Tony Blair

This is the news report of Tony Blair's speech on the compensation culture in 2005 You can read full text of the speech here

Blair’s speech was widely reported in the press – here are just a few examples.

Johann Hari 'If only we did have a compensation culture' The Independent 1 June 2005

Matthew Tempest 'Blair attacks 'compensation culture'' The Guardian 26 May 2005

A related article by Jennie Bristow explores the dangers of a risk-adverse culture: 'Unwrapping the cotton wool kids'

Civil Liability Act 2018

A Bill to make provision about whiplash claims and the personal injury discount rate.

Civil Liability Act 2018—bad news for claimants and their lawyers:

Reports on the compensation culture

Furedi and Bristow’s Report

Frank Furedi and Jennie Bristow, The Social Cost of Litigation, Centre for Policy Studies, 2012

Frank Furedi talks to Tim Black about his new report on how the compo frenzy is fuelling a climate of suspicion across the public sector here: The immorality of compensation culture

And you can read some of the media coverage here:

Löfstedt Independent Report for the Secretary of State for Work and Pensions - 2011
Ragnar E Löfstedt ‘Reclaiming health and Safety for all: An independent review of health and safety legislation’ November 2011:

Ragnar E Löfstedt ‘Reclaiming Health and Safety for all: a review of progress one year on’ January 2013:

Health and Safety Executive - 2011

Health and Safety Executive ‘School trips and outdoor learning activities: Tackling the health and safety myths’ 6 June 2011:

Lord Young’s Common Sense, Common Safety Report 2010

This webpage includes clips of Lord Young discussing the report

You can read Lord Young’s report here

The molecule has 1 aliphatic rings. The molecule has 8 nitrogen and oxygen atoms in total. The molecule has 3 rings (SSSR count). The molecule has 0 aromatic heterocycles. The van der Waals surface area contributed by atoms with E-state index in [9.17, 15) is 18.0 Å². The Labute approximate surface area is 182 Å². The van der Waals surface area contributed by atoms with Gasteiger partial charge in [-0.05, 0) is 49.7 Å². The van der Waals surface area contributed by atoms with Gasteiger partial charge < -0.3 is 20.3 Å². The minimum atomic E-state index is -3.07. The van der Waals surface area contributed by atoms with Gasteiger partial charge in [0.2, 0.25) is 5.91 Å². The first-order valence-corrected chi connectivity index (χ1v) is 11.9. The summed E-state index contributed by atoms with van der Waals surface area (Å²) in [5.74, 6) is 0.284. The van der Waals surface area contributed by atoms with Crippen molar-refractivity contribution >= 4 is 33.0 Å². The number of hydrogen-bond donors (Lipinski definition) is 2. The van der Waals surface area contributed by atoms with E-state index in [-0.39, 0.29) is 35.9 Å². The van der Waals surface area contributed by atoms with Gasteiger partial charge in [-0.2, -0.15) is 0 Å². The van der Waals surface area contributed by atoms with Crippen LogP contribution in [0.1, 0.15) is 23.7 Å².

And read and listen to the Daily Mail’s take on Young’s Report here

Better Regulation Task Force Report

This is the Government's response to the report

You can read the Association of British Insurers’ take on the compensation culture here – ‘Tackling the Compensation Culture: The Legal Aid, Sentencing and Punishment of Offenders Bill – Improving the System for All

Woodroffe-Hedley v Cuthbertson

There are a few interesting newspaper articles on the practical issues raised by this case:

“How the law of the land fares on the highest peaks”, Alex Wade, The Times, 21 September 2004 [now behind pay wall - but should be available via LexisNexis]

See also, “Go Tell it on the Mountain” The Guardian, 21 June 1997 [via LexisNexis – or similar]

The case is also discussed by Julian Fulbrook in his book “Outdoor Activities, Negligence and the Law” (Ashgate, 2005) beginning on pg 132.

On the Omagh bombing

Omagh bombing: European court dismisses Real IRA men's claim BBC News 29 September 2016

In its decision in the case of McKevitt and Campbell v. the United Kingdom (application no. 61474/12 and no.62780/12) the European Court of Human Rights unanimously declared the applications inadmissible. See further here:

BBC News, Omagh bombing: Timeline of legal cases, 1 March 2016